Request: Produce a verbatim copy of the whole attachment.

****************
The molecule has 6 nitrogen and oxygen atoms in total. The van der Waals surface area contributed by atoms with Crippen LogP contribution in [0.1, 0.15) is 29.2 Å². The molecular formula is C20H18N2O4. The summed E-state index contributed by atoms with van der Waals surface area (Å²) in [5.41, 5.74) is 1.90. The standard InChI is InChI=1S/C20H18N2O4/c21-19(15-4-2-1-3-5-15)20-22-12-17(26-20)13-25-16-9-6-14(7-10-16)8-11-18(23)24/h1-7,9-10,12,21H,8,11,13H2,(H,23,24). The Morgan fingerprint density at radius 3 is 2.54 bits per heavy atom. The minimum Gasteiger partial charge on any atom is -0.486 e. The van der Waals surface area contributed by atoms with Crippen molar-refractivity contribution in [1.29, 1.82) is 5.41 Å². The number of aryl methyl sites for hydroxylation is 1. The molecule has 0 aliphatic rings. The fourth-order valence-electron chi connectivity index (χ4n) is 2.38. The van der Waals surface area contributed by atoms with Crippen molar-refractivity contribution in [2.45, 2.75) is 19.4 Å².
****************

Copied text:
The molecule has 6 nitrogen and oxygen atoms in total. The van der Waals surface area contributed by atoms with Crippen LogP contribution in [0.1, 0.15) is 29.2 Å². The molecular formula is C20H18N2O4. The summed E-state index contributed by atoms with van der Waals surface area (Å²) in [5.41, 5.74) is 1.90. The standard InChI is InChI=1S/C20H18N2O4/c21-19(15-4-2-1-3-5-15)20-22-12-17(26-20)13-25-16-9-6-14(7-10-16)8-11-18(23)24/h1-7,9-10,12,21H,8,11,13H2,(H,23,24). The Morgan fingerprint density at radius 3 is 2.54 bits per heavy atom. The minimum Gasteiger partial charge on any atom is -0.486 e. The van der Waals surface area contributed by atoms with Crippen molar-refractivity contribution in [1.29, 1.82) is 5.41 Å². The number of aryl methyl sites for hydroxylation is 1. The molecule has 0 aliphatic rings. The fourth-order valence-electron chi connectivity index (χ4n) is 2.38. The van der Waals surface area contributed by atoms with Crippen molar-refractivity contribution in [2.45, 2.75) is 19.4 Å².